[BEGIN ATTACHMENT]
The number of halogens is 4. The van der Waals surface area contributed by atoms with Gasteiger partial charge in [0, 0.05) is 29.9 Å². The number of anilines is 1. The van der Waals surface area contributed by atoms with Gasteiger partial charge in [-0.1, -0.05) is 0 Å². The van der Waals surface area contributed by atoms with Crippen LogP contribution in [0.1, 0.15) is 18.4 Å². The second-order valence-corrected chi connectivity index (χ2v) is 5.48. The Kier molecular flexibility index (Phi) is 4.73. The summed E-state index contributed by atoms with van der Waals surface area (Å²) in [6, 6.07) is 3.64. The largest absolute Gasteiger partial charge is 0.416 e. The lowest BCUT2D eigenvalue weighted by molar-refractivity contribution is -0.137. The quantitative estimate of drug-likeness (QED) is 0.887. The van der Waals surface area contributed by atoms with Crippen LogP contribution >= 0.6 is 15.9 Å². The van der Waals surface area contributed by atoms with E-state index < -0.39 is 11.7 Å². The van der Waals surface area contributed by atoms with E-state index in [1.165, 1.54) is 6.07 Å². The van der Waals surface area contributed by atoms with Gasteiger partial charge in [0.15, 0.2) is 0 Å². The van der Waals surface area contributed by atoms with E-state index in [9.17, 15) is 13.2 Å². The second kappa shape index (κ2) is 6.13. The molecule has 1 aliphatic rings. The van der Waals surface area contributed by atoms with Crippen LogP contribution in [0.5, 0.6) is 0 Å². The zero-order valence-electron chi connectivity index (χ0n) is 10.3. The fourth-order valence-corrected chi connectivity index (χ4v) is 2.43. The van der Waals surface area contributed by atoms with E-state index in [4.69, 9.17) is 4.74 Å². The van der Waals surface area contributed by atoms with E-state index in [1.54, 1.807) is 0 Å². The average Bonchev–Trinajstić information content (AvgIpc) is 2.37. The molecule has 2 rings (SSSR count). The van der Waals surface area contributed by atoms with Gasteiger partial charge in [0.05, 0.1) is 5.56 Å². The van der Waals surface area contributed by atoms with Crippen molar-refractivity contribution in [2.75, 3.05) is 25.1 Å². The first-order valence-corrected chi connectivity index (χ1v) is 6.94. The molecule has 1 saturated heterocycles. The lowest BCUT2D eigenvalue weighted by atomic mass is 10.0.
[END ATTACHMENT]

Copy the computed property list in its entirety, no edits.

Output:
The number of halogens is 4. The van der Waals surface area contributed by atoms with Gasteiger partial charge in [0, 0.05) is 29.9 Å². The number of anilines is 1. The van der Waals surface area contributed by atoms with Gasteiger partial charge in [-0.1, -0.05) is 0 Å². The van der Waals surface area contributed by atoms with Crippen LogP contribution in [0.1, 0.15) is 18.4 Å². The second-order valence-corrected chi connectivity index (χ2v) is 5.48. The Kier molecular flexibility index (Phi) is 4.73. The summed E-state index contributed by atoms with van der Waals surface area (Å²) in [6, 6.07) is 3.64. The largest absolute Gasteiger partial charge is 0.416 e. The lowest BCUT2D eigenvalue weighted by molar-refractivity contribution is -0.137. The quantitative estimate of drug-likeness (QED) is 0.887. The van der Waals surface area contributed by atoms with Crippen LogP contribution >= 0.6 is 15.9 Å². The van der Waals surface area contributed by atoms with E-state index < -0.39 is 11.7 Å². The van der Waals surface area contributed by atoms with E-state index in [1.165, 1.54) is 6.07 Å². The van der Waals surface area contributed by atoms with Gasteiger partial charge in [0.15, 0.2) is 0 Å². The van der Waals surface area contributed by atoms with E-state index in [9.17, 15) is 13.2 Å². The second kappa shape index (κ2) is 6.13. The molecule has 1 aliphatic rings. The van der Waals surface area contributed by atoms with Crippen LogP contribution in [0.5, 0.6) is 0 Å². The zero-order valence-electron chi connectivity index (χ0n) is 10.3. The fourth-order valence-corrected chi connectivity index (χ4v) is 2.43. The van der Waals surface area contributed by atoms with E-state index in [4.69, 9.17) is 4.74 Å². The van der Waals surface area contributed by atoms with E-state index in [1.54, 1.807) is 0 Å². The average Bonchev–Trinajstić information content (AvgIpc) is 2.37. The molecule has 2 rings (SSSR count). The van der Waals surface area contributed by atoms with Gasteiger partial charge in [0.05, 0.1) is 5.56 Å². The van der Waals surface area contributed by atoms with Crippen molar-refractivity contribution in [2.75, 3.05) is 25.1 Å². The first-order valence-corrected chi connectivity index (χ1v) is 6.94. The molecule has 1 saturated heterocycles. The lowest BCUT2D eigenvalue weighted by atomic mass is 10.0.